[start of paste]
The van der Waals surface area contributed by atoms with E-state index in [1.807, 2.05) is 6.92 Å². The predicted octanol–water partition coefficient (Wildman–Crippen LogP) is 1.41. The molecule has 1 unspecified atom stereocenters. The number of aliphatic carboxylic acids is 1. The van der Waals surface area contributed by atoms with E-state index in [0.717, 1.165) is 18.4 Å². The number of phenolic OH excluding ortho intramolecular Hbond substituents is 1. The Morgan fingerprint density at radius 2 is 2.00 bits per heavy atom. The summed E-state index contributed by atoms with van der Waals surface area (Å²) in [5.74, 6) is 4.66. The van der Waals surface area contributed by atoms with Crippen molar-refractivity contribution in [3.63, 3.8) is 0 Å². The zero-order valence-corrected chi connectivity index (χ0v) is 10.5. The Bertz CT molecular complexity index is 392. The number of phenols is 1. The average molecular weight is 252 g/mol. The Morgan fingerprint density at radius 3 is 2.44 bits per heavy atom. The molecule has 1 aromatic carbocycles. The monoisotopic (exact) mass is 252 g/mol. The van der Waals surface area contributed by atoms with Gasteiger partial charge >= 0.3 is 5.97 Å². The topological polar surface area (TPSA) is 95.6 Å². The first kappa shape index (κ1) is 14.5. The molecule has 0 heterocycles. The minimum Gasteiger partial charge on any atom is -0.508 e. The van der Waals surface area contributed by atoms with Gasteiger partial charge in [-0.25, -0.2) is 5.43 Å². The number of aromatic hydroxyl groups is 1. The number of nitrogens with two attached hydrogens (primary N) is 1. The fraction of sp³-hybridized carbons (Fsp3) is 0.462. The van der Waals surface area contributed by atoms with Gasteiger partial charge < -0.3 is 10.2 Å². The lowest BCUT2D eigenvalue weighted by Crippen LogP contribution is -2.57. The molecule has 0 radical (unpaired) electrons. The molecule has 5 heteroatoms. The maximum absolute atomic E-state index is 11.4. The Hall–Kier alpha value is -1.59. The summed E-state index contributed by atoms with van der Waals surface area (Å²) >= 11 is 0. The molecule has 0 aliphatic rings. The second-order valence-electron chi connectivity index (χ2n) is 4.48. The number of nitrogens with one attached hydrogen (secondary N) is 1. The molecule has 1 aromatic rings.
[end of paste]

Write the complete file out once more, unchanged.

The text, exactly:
The van der Waals surface area contributed by atoms with E-state index in [1.807, 2.05) is 6.92 Å². The predicted octanol–water partition coefficient (Wildman–Crippen LogP) is 1.41. The molecule has 1 unspecified atom stereocenters. The number of aliphatic carboxylic acids is 1. The van der Waals surface area contributed by atoms with E-state index in [0.717, 1.165) is 18.4 Å². The number of phenolic OH excluding ortho intramolecular Hbond substituents is 1. The Morgan fingerprint density at radius 2 is 2.00 bits per heavy atom. The summed E-state index contributed by atoms with van der Waals surface area (Å²) in [5.74, 6) is 4.66. The van der Waals surface area contributed by atoms with Crippen molar-refractivity contribution in [3.63, 3.8) is 0 Å². The zero-order valence-corrected chi connectivity index (χ0v) is 10.5. The Bertz CT molecular complexity index is 392. The number of phenols is 1. The average molecular weight is 252 g/mol. The Morgan fingerprint density at radius 3 is 2.44 bits per heavy atom. The molecule has 1 aromatic carbocycles. The monoisotopic (exact) mass is 252 g/mol. The van der Waals surface area contributed by atoms with Gasteiger partial charge >= 0.3 is 5.97 Å². The topological polar surface area (TPSA) is 95.6 Å². The first kappa shape index (κ1) is 14.5. The molecule has 0 heterocycles. The minimum Gasteiger partial charge on any atom is -0.508 e. The van der Waals surface area contributed by atoms with Gasteiger partial charge in [-0.25, -0.2) is 5.43 Å². The number of aromatic hydroxyl groups is 1. The number of nitrogens with two attached hydrogens (primary N) is 1. The fraction of sp³-hybridized carbons (Fsp3) is 0.462. The van der Waals surface area contributed by atoms with Gasteiger partial charge < -0.3 is 10.2 Å². The lowest BCUT2D eigenvalue weighted by Crippen LogP contribution is -2.57. The molecule has 0 radical (unpaired) electrons. The molecule has 5 heteroatoms. The maximum absolute atomic E-state index is 11.4. The Hall–Kier alpha value is -1.59. The summed E-state index contributed by atoms with van der Waals surface area (Å²) >= 11 is 0. The molecule has 0 aliphatic rings. The second-order valence-electron chi connectivity index (χ2n) is 4.48. The number of nitrogens with one attached hydrogen (secondary N) is 1. The molecule has 1 aromatic rings.